Garlic to Garlic Powder: Equivalent Herbs and Spices to Their Real Food Counterpart

Cooking can be a lot of fun. One of the things I love about it is the distinct lack of science it has compared to its sibling, baking. I'm not great with things like exact measurements. Cooking offers tasty results from a process that is much more free form and forgiving. That doesn't mean we're off the hook.

If you spend enough time in the kitchen, eventually you are going to run into the problem of converting measurements. Some of this comes fairly naturally - we do it in our daily lives often enough. One area that can be particularly tricky is measuring herbs and spices. They can be bought fresh, dried, minced, or frozen. Knowing how much to use in a recipe can be a challenge.

Converting herb and spice measurements doesn't need to be a pain. Learning a few basics will have you maneuvering recipes with ease. Here are some of the most common conversions.


A large clove of garlic is equal to 1 ½ teaspoons of minced garlic, or ½ teaspoon of garlic powder.

A smaller clove of garlic measures out to ½ teaspoon of minced garlic, and 1/8 teaspoon of garlic powder. But can you really ever have too much garlic?


Ginger is a pretty easy one to convert: ½ teaspoon of fresh grated ginger is equal to a ½ teaspoon of dried ginger.


In the middle of cooking and realize you're out of onions? Don't worry.

One medium onion is roughly equivalent to a teaspoon of onion powder. This may vary a bit depending on the type of onion.


#herb #oregano #wildzaatar

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No pizza is complete without this spice. One tablespoon of fresh oregano (about a large pinch) can be swapped out for one teaspoon of dried.

And if you're making pizza and only have fresh oregano, you're in for a real treat.


Rosemary is one of my favorite spices. It is also very, very strong: 1 sprig of rosemary is roughly a tablespoon.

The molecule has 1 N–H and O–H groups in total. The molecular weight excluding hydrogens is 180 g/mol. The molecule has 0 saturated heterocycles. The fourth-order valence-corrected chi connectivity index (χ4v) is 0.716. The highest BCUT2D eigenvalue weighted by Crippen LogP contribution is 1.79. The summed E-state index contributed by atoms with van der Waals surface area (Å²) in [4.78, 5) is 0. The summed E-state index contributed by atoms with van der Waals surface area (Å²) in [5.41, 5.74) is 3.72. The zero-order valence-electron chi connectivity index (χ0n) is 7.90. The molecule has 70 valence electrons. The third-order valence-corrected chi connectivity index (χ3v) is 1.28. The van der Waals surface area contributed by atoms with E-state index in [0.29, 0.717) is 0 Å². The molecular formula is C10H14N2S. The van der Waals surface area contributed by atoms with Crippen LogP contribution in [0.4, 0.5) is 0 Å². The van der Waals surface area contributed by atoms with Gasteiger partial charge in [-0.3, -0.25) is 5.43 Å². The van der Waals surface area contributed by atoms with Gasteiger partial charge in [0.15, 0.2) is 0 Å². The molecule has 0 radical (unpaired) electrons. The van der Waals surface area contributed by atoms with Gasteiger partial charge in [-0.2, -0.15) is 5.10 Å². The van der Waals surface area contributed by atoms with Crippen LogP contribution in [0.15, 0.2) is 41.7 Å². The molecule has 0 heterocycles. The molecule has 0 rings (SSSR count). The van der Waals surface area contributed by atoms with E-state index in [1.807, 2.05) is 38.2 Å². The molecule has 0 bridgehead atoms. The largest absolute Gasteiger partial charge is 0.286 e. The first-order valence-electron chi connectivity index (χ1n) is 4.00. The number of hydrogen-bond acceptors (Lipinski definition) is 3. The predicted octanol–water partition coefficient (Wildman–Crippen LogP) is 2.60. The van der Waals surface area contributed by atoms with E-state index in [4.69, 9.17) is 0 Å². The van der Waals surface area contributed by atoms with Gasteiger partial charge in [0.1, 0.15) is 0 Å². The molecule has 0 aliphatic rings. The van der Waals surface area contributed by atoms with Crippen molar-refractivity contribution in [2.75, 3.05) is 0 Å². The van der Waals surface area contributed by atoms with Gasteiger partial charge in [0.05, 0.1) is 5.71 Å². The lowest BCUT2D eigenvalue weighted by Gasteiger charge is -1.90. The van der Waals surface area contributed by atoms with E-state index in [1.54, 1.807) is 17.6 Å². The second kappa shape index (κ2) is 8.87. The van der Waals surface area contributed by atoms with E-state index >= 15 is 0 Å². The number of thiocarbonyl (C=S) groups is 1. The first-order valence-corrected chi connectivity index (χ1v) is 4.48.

When using dried rosemary, you need much less than you would use of fresh rosemary. A ½ teaspoon is all you need for every tablespoon of fresh.


#parsley #homegrowing #herbgarden #backyardgardening

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Parsley is a staple herb, and fresh parsley is really tasty. About 3 sprigs of fresh parsley is equal to 2 teaspoons of minced, which is equal to 1 teaspoon

Bay Leaf

Fall time ?? #bayleaf #laurel

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Bay leaf makes pasta sauce something special. One fresh leaf is the same as two dried leaves.



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Basil is a staple of summer eating. It's also one of the best smelling herbs, and really easy to grow at home.

Should you find yourself out of fresh basil, it's easy to substitute. Five leaves of the stuff from the garden can be replaced with a teaspoon of dried basil.


#Tomillo #Thyme #Tymianek #naturaleza #nature #przyroda 🙂

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When converting thyme, remember that six sprigs of the fresh variety can be swapped for ¾-teaspoon of dried thyme.


Dill is another herb that I don't think it's possible to have too much of. It makes everything it touches so much better.

But if you need to measure it, one teaspoon of dried dill is the same as one tablespoon of fresh chopped dill.


Sage is hard to forget because its leaves are just slightly fuzzy.

Seven of them are equal to a teaspoon of the dried, less fuzzy, sage.


Cilantro is not for everyone. If you enjoy cooking with it, one medium sprig of fresh cilantro is equal to a teaspoon of dried cilantro.

Read More: 20 Last-Minute Ingredient Substitutions You Already Have on Hand

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